Strange society, stranger Singapore attractions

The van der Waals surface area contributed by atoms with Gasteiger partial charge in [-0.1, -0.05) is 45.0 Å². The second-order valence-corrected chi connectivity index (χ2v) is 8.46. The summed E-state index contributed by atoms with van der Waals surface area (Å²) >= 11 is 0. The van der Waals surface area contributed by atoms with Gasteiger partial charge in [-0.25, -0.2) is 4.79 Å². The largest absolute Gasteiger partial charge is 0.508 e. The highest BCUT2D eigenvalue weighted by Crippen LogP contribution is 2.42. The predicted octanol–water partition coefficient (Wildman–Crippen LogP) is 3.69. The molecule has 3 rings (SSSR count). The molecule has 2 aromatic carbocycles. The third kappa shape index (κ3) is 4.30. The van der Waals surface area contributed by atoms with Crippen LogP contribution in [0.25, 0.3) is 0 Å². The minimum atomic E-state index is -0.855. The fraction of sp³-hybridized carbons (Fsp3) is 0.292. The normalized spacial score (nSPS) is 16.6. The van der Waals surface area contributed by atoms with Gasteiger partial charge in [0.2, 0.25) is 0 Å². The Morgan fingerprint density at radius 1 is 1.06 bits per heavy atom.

So now I’ve officially spent over a week in the country and I’m still not sure what to make of it.  In some ways, it barely feels like I’m in a foreign country (especially in comparison to the other places I’ve been).  I can drink the water, I encounter white people on a daily basis and they speak English.  But every so often, you’re reminded that although you think you know what’s going on, you really have no idea.  For example, when you’re in the Hawker center and you point to the picture of what you want to order and they give you something else entirely.  Deb ordered eggs and toast.  She got half-hard boiled eggs (hard boiled eggs but when you crack them, it’s a gooey mess inside) and they covered her toast in green stuff.  Ken ordered a ham and cheese sandwich.  They gave him a half of a sandwich with a piece of ham in it.  Another half with cheese in it.   Subtle misunderstandings and incidents like these caused Justin to exclaim “Singapore makes me want to eat cheeseburgers”.  Partially because he misses American food but also because it’s frustrating not being able to order what you want.  Every meal in the Hawker Center feels like the luck of the draw.  Eat cheeseburgers?  Or get eaten by a tiger car? For a city so seemingly organized, I’m slowly starting to realize how weird it is.  First impressions: city planning at its finest with the public transportation, lots of green (and clean!) space and the integration of modern architecture.  It has one of the lowest crime rates in the world (but the Singaporean mafia rigs European soccer games), it’s economy is booming (but it’s old people are left without healthcare and not enough money to support themselves) and is considered by many to be a “half-world country”: more advanced than the United States in many ways.  But then you start to learn about how the country is held together.  Justin remarked “Singapore really reminds me of University of Notre Dame: excessive amounts of paperwork and arbitrary security”.  Applying as a non-graduating student at NUS allowed us to dive headfirst into the Singaporean sea of paperwork.  So many forms- hard copy, soft copy, printed passport photos, photocopied passports, scanned passports… some filled in on-line, some hard copies had to be shipped ahead of time, more had to be filled out upon arrival.  As far as security, you’re constantly being videotaped on all the metros and public spaces and security guards are all over the place.  However, these guards are skinny old men with sunken chests (in Luis’ words).  And Singapore’s filled with rules that are often impossible to enforce.  For example, our dorm has a rule that you can’t have a member of the opposite gender in your room unless you keep the door open.  Security guards can go in the elevator but they don’t have access to the hallways.  Refrigerator signs threaten, “Attention food thief!  Stealing food is a crime- prosecution could lead to expulsion”.   Another source of underlying tension seems to be the relation with foreigners.  It’s the one country where the natives seem disadvantaged.  For example, foreigners can enter the casino at Marina Bay Sands free of charge but Singaporeans are charged S80 for entry.  I’ve especially noticed preferential treatment for foreigners in academia.  Singapore has been very proactive in recruiting the top brains from around the world, especially in their universities.  This has successfully skyrocketed Singapore’s positions in global rankings.  NUS is supposed ranked 22nd globally and NTU (Nanyang Technical University) has risen over 40 spots in the last few years and also is in the top fifty.  They offer ridiculously generous start-up laboratory funds… I’ve heard murmurs of post-docs being offered hundreds of thousands of dollars of funding for research.  They recruit undergraduates the same way (between talking to the students in the Reddy lab and at SUTD, Singaporeans tend to be in the minority) and one can see how this could cause resentment especially because it’s hard for them to get a college education- only 20% of Singaporeans complete this degree!  Education here seems to be an especially long road, which may contribute.  After completing high school, students who want to continue on an academic track (as opposed to a more practical degree) typically enroll in two years of junior college then need to qualify via standardized testing for four years of university.  Before entering university, all males are required to complete two years of service for the Army (which I heard about from couchsurfers Sam and Owen- they were sent into the jungles of Taiwan and Malaysia...